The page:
Posing as a wealthy terrorist recruiter, Hussein cut an impressive figure: He drove a BMW and other federally provided luxury vehicles, and his targets were understandably eager to catch some of the money he was willing to throw around. They had no money, no jobs, no cars, and no training. One was a drug addict, another being treated for mental illness. Cromitie, who had been sent to prison for drug dealing, was working a series of low-paying odd jobs.

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The devoted Muslims attending the mosque wisely shunned Hussein’s company after he described himself as a representative of a Pakistani terrorist group called Jaish-e-Mohammed. The four guys he managed to snag as patsies appeared to know next to nothing about the Muslim religion.

In fact, it was the petty crook the Regime hired to be a provocateur who had to teach Cromitie how to lead the members of his "jihadist cell" in prayer.

"Should I do that real quick?" asked "cell leader" Cromitie in a recorded exchange with Hussein.

"Lead it loud, so everybody can understand," replied Hussein, who was actually directing a performance rather than gathering evidence of a criminal conspiracy.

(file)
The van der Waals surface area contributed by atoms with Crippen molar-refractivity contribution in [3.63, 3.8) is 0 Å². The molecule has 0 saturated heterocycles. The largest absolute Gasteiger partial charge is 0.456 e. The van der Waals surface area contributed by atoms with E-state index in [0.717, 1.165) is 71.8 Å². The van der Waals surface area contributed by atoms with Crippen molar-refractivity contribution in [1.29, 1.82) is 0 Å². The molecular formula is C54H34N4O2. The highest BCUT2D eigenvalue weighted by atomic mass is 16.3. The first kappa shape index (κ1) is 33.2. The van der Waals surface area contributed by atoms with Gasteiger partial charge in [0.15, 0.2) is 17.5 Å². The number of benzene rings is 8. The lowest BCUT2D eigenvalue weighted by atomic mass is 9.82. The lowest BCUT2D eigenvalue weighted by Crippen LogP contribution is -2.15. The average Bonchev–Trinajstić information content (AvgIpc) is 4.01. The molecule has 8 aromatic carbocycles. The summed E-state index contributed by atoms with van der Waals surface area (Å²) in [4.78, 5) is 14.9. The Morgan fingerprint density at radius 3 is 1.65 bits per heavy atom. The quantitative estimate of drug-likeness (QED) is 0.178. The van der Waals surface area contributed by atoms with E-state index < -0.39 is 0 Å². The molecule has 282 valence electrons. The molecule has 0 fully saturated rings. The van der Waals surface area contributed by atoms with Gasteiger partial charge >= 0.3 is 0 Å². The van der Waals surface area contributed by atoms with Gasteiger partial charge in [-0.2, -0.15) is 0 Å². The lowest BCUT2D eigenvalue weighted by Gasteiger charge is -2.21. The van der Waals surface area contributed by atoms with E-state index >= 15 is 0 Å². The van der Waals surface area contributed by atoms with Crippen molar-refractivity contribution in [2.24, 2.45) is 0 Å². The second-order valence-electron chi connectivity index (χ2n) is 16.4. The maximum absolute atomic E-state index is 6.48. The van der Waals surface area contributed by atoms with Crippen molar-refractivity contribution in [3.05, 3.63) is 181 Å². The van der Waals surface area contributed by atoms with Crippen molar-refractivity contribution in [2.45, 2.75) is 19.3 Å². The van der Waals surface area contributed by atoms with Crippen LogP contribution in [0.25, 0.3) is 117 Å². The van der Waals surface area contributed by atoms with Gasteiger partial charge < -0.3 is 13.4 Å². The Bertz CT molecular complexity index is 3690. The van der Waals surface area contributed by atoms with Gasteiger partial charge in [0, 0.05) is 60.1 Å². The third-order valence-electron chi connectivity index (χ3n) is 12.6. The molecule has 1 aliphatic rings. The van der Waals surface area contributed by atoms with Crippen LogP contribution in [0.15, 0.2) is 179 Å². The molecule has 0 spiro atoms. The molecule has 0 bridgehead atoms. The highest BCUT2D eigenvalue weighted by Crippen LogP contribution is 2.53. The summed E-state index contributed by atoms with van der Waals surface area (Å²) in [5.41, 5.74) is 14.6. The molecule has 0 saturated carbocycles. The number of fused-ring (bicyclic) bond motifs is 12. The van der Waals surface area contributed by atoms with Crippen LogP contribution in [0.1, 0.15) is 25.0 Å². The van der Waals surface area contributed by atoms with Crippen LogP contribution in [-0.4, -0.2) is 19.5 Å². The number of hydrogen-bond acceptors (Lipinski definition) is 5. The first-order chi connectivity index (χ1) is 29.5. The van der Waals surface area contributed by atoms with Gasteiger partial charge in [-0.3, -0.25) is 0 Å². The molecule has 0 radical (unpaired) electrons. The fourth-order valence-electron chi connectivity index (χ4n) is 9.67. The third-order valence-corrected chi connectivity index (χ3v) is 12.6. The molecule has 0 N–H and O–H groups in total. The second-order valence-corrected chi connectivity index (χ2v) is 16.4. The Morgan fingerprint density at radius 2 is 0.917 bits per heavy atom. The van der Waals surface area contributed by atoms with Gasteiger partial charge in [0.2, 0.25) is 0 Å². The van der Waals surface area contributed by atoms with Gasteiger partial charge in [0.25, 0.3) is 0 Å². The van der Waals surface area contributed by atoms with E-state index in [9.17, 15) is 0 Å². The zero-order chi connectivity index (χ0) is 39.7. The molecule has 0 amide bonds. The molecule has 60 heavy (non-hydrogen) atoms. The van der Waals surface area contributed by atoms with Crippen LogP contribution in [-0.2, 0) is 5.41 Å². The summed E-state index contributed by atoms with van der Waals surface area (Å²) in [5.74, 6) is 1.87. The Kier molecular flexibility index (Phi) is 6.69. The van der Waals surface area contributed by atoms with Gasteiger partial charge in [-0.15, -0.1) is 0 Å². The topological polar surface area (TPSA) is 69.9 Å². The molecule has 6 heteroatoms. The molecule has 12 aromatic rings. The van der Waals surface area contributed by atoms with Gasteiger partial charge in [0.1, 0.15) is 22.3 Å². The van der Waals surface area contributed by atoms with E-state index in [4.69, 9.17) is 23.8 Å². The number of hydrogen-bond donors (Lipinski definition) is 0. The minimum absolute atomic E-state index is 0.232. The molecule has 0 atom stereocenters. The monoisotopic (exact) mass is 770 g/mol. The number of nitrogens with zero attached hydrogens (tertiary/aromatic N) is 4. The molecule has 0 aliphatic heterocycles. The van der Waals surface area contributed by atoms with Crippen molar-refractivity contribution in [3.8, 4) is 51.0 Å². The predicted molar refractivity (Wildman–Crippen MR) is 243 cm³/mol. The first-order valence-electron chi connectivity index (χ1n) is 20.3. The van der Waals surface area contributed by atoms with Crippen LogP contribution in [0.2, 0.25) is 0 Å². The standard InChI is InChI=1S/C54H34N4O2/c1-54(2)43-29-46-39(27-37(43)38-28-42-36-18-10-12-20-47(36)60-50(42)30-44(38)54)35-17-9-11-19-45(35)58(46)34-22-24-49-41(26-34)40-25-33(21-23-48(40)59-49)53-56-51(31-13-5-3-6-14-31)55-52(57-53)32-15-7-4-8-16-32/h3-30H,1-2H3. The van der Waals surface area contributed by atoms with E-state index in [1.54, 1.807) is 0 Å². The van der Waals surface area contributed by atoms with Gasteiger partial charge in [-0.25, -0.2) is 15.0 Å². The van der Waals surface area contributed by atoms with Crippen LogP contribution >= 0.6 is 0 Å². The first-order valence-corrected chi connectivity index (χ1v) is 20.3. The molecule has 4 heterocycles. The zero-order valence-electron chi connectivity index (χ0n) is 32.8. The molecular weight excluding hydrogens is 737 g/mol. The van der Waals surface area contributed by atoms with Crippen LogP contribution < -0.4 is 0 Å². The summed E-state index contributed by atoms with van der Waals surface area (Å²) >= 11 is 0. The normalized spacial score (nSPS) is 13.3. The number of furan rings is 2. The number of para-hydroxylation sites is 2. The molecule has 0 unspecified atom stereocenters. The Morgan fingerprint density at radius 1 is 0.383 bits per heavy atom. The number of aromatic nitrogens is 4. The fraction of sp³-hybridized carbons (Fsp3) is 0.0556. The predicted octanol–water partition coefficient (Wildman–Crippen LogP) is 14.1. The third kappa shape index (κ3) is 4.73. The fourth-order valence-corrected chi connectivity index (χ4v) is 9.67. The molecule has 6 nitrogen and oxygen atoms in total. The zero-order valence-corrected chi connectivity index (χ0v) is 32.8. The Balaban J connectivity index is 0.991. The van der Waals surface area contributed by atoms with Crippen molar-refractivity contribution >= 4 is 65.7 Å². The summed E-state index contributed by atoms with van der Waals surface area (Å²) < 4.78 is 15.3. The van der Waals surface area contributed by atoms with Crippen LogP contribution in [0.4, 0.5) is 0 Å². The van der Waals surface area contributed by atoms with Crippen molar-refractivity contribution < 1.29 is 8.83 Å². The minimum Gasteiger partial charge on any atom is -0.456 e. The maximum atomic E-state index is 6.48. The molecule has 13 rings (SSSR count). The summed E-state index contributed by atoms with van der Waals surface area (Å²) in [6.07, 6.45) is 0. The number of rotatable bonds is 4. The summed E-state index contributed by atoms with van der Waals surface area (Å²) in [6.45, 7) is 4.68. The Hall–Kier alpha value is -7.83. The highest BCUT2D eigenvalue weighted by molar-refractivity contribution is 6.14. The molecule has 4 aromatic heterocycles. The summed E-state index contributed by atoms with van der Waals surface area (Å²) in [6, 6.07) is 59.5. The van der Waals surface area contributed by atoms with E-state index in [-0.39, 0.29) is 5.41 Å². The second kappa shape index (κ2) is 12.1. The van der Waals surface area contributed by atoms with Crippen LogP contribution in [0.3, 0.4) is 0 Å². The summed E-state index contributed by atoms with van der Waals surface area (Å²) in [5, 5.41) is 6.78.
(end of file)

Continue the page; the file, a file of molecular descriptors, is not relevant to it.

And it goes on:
In similar fashion, Hussein "often seemed eager in the recordings to remind the men of their extremist sponsors while discouraging the idea that money should motivate them," observes a New York Times report of the trial. During meetings in the house rented by the FBI to serve as a mise-en-scene for the federally scripted production, Hussein repeatedly invoked Jaish-e-Mohammed, an organization completely unknown to the "conspirators" before the provocateur brought it up.

"It’s not about money," insisted the Pakistani crook to the people he had targeted. "It’s about Jaish-e-Mohammed." Actually, for Cromitie and the others, it was "about the money. They had no interest in, or inclination toward, terrorism until they had been seduced by promises of easy money to be earned in "paying back" those they considered responsible for attacking Muslims abroad.

As Hussein’s FBI handler Robert Fuller noted, by way of reassuring security personnel at Stewart Air Force Base, Cromitie "would never try anything without the informant with him." Nonetheless, Hussein did everything he could to push a balking and puzzled Cromitie into an out-front role as the "leader" of the supposed plot.

"I’m not running the show, he’s running the show," Hussein repeatedly told the others with respect to Cromitie’s purported leadership.

"Ain’t nobody running the show," an annoyed Cromitie exclaimed at one point in a recorded conversation. "Why do you keep saying that?"

Cromitie’s sense of unease grew to such an extent that he actually wanted to bail out of the plot when he detected a federal "tail" while en route to pick up the (disabled) Stinger missiles. He was aware that he and his colleagues were being watched. However, for some reason Cromitie didn’t connect that fact to the way he had been cast as the "leader" by the big-talking stranger who pushed him to the front of the supposed plot.